Tag Archives: guitar

Well It’s Been A Long Time, Long Time Now / Since I’ve Seen You Smile

19 Dec

Anyone who knows anything about anything knows that La Blogotheque is pretty much badass when it comes to being first (or near first) on the indie music radar. Par example, Eileen recently wrote a great La Blogotheque post about Vampire Weekend.

So its no surprise to see that they first captured Beirut in a Takeaway Show back in September 2007.

Totally beautiful.  An aimless wandering of Parisien streets with the round-cornered townhouses so signature of a Takeaway Show that simultaneously reminds you of  the gorgeous street scenes of Paris.


I Hate Trust Fund Assholes In Frats–But I Love Trust Fund Frat Rock.

24 Oct

Go figure.

I am loving on Vampire Weekend.

After discovering them through their iTunes early preview in January, I always have liked them, but after watching Nick & Norah’s Infinite Playlist and hearing their “Ottoman” within the film, I’ve rekindled the romance.

I know that they’ve been dubbed “trust fund frat rock” by fellow musicians, and that Christian Lander of “Stuff White People Like” make fun, tongue-in-cheek, saying that Vampire Weekend was “the whitest band”, but I care not. (Well, as an Asian girl, I’m apparently #11 on the Stuff White People Like list, myself! But it’s true. I don’t date Asian, and I totally date white guys.)

They’re playing in NYC at Terminal 5 on 06 December, and it’s the only show that’s not sold out! So FYI to my future boyfriend out there who are wealthy enough to fly us out for a weekend:

I can be packed and ready to go in less than one hour–slinky black fringed flapper dress, extra underwear and a toothbrush. Let’s go.

Mansard Roof” is fun:

And “Oxford Comma” is more pissed off and catchy.

See what I mean? It’s like cocky “turn up the collar of your Lacoste shirt” rock, but at the same time, it’s strangely irresistible.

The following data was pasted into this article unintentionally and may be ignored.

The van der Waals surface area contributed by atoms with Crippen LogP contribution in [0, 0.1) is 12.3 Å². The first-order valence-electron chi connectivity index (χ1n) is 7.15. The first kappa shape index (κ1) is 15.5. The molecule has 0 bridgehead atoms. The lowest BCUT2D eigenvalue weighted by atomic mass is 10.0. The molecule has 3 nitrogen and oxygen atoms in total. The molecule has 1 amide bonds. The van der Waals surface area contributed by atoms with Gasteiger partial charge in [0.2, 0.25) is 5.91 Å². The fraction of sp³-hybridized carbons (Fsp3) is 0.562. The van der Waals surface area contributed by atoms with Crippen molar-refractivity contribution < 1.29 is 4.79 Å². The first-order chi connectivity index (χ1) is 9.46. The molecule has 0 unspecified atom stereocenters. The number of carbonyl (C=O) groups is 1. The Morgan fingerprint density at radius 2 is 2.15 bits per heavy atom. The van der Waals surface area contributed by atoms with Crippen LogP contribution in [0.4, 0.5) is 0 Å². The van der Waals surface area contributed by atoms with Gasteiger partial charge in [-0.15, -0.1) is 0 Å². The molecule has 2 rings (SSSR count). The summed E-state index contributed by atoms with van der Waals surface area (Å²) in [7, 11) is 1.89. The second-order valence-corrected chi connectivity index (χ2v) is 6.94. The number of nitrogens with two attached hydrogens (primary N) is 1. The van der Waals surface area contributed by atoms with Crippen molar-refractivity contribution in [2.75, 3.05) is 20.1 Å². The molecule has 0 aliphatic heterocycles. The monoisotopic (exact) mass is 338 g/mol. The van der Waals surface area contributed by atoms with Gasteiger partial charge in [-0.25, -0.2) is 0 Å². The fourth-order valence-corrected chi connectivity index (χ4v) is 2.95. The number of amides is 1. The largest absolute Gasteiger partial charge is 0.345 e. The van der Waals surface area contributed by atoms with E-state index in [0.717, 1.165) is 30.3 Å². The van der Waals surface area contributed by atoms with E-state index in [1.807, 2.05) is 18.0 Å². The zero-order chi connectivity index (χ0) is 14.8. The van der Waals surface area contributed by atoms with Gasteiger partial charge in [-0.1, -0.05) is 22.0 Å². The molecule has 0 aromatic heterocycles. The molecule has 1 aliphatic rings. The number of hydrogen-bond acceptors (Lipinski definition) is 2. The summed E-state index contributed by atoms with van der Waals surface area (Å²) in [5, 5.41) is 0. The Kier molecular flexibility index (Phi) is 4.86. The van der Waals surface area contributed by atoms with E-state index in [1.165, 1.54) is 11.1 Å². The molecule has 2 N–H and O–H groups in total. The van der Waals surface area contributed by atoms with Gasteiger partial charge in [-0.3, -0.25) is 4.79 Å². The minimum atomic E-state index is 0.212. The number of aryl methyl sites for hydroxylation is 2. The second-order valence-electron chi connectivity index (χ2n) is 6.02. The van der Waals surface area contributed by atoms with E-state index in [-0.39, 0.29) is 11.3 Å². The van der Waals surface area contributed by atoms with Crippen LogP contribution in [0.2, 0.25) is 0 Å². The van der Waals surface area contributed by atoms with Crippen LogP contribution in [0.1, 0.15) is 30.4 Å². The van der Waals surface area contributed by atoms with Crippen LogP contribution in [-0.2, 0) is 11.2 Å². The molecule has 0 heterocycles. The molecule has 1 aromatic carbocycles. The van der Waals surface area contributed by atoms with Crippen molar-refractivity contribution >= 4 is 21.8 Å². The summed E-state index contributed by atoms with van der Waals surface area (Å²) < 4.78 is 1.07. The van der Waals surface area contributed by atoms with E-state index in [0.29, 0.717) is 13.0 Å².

I’m serious about New York City, FutureBoyfriend. We can stay at The Pod.

Call me!

What’s The Diff?

23 Oct

Before I start with my devil’s advocate line of questioning, let me tell you that I own all of Coldplay‘s albums. ven the iffy one, X&Y. Rush of Blood To The Head is still in heavy rotation on my iPod, as it is still one of my favorite albums of all time, and Parachutes gets a good amount of play as well. And of course, when Viva La Vida or Death And All His Friends was in pre-sales on iTunes, I laid my cash down, and I never do that.

But sometimes, I wonder. I know that Coldplay is supposed to be pop/alternative rock, but is this band just another unoriginal sell-out machine?

It’s videos like this that make me wonder. It’s of Boyce Avenue, a band out of Florida, covering Coldplay’s first smash hit single, Viva La Vida off of the latest album.

Of course there’s no string section, they need could use a drummer, backup vocalists and a bassist, but I will argue that it is all generally present in this video. Maybe Boyce Avenue, if they had the money, the fancy editing, a proper recording studio and a proper producer, could be just as good as Coldplay if not better? Raw talent is sometimes hard to pinpoint at the get-go–even The Beatles were rejected multiple times and Brian Epstein was told “guitar groups are on the way out, Mr. Epstein,” by Decca Records A&R executive Dick Rowe as he turned Epstein down flat.

So what’s the difference? 

Is it because Chris is married to Gwyneth? Have we just bought into the cult of Coldplay‘s personality? Is it because they’re English? Here’s the original video from Coldplay. Judge for yourself, and please do, let me know what you think.

On The Music Warpath: Indie Soulfulness & Infectous Pop

28 Aug

My cousin Amette took me to the Troubadour on Monday night to see Bon Iver. This has sparked a musical fever for me–almost anything related to Amette ends up inspiring me in one way or another–and now I am on a warpath to find more music I want to fall in love with.